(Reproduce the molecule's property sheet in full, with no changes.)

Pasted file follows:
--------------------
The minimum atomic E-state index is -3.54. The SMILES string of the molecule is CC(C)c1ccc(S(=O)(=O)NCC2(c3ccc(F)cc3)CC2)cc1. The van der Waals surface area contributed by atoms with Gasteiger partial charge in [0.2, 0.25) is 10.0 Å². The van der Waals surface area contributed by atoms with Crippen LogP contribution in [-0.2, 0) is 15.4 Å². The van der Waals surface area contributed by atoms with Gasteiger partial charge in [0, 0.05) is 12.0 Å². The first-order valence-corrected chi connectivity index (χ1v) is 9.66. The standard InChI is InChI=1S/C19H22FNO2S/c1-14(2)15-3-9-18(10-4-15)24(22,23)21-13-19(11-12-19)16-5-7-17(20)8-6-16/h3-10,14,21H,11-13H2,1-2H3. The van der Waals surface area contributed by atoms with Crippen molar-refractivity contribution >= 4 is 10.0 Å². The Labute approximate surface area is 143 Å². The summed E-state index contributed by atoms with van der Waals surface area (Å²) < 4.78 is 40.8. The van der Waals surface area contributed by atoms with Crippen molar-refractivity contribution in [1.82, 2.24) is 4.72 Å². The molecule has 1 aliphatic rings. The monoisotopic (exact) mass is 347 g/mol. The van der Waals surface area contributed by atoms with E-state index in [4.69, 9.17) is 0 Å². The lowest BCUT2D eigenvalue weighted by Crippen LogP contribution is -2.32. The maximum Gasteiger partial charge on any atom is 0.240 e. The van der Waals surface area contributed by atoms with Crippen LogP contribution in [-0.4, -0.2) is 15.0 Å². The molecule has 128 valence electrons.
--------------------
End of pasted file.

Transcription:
The minimum atomic E-state index is -3.54. The SMILES string of the molecule is CC(C)c1ccc(S(=O)(=O)NCC2(c3ccc(F)cc3)CC2)cc1. The van der Waals surface area contributed by atoms with Gasteiger partial charge in [0.2, 0.25) is 10.0 Å². The van der Waals surface area contributed by atoms with Crippen LogP contribution in [-0.2, 0) is 15.4 Å². The van der Waals surface area contributed by atoms with Gasteiger partial charge in [0, 0.05) is 12.0 Å². The first-order valence-corrected chi connectivity index (χ1v) is 9.66. The standard InChI is InChI=1S/C19H22FNO2S/c1-14(2)15-3-9-18(10-4-15)24(22,23)21-13-19(11-12-19)16-5-7-17(20)8-6-16/h3-10,14,21H,11-13H2,1-2H3. The van der Waals surface area contributed by atoms with Crippen molar-refractivity contribution >= 4 is 10.0 Å². The Labute approximate surface area is 143 Å². The summed E-state index contributed by atoms with van der Waals surface area (Å²) < 4.78 is 40.8. The van der Waals surface area contributed by atoms with Crippen molar-refractivity contribution in [1.82, 2.24) is 4.72 Å². The molecule has 1 aliphatic rings. The monoisotopic (exact) mass is 347 g/mol. The van der Waals surface area contributed by atoms with E-state index in [4.69, 9.17) is 0 Å². The lowest BCUT2D eigenvalue weighted by Crippen LogP contribution is -2.32. The maximum Gasteiger partial charge on any atom is 0.240 e. The van der Waals surface area contributed by atoms with Crippen LogP contribution in [-0.4, -0.2) is 15.0 Å². The molecule has 128 valence electrons.